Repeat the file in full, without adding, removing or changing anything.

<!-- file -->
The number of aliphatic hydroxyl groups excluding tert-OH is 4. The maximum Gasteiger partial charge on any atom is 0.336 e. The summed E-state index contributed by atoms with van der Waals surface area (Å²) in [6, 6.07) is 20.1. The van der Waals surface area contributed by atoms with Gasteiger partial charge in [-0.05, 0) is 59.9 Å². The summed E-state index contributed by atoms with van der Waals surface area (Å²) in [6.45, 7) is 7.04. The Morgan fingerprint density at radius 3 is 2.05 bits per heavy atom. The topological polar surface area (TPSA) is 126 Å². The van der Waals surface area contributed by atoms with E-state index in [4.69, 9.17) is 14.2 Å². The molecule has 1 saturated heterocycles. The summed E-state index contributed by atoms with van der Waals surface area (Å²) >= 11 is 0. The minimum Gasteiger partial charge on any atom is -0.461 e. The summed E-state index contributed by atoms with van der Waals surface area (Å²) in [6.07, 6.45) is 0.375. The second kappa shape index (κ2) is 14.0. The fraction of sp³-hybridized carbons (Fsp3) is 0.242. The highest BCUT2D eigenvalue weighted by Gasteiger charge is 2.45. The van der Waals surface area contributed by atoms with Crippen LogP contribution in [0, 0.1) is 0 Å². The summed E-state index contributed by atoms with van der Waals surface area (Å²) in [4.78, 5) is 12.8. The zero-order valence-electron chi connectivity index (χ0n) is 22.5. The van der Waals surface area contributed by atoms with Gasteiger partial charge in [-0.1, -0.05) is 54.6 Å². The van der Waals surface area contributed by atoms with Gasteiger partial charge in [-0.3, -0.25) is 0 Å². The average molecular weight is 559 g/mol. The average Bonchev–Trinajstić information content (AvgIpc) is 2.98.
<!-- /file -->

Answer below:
The number of aliphatic hydroxyl groups excluding tert-OH is 4. The maximum Gasteiger partial charge on any atom is 0.336 e. The summed E-state index contributed by atoms with van der Waals surface area (Å²) in [6, 6.07) is 20.1. The van der Waals surface area contributed by atoms with Gasteiger partial charge in [-0.05, 0) is 59.9 Å². The summed E-state index contributed by atoms with van der Waals surface area (Å²) in [6.45, 7) is 7.04. The Morgan fingerprint density at radius 3 is 2.05 bits per heavy atom. The topological polar surface area (TPSA) is 126 Å². The van der Waals surface area contributed by atoms with E-state index in [4.69, 9.17) is 14.2 Å². The molecule has 1 saturated heterocycles. The summed E-state index contributed by atoms with van der Waals surface area (Å²) >= 11 is 0. The minimum Gasteiger partial charge on any atom is -0.461 e. The summed E-state index contributed by atoms with van der Waals surface area (Å²) in [6.07, 6.45) is 0.375. The second kappa shape index (κ2) is 14.0. The fraction of sp³-hybridized carbons (Fsp3) is 0.242. The highest BCUT2D eigenvalue weighted by Gasteiger charge is 2.45. The van der Waals surface area contributed by atoms with Crippen LogP contribution in [0, 0.1) is 0 Å². The summed E-state index contributed by atoms with van der Waals surface area (Å²) in [4.78, 5) is 12.8. The zero-order valence-electron chi connectivity index (χ0n) is 22.5. The van der Waals surface area contributed by atoms with Gasteiger partial charge in [-0.1, -0.05) is 54.6 Å². The van der Waals surface area contributed by atoms with Gasteiger partial charge in [-0.3, -0.25) is 0 Å². The average molecular weight is 559 g/mol. The average Bonchev–Trinajstić information content (AvgIpc) is 2.98.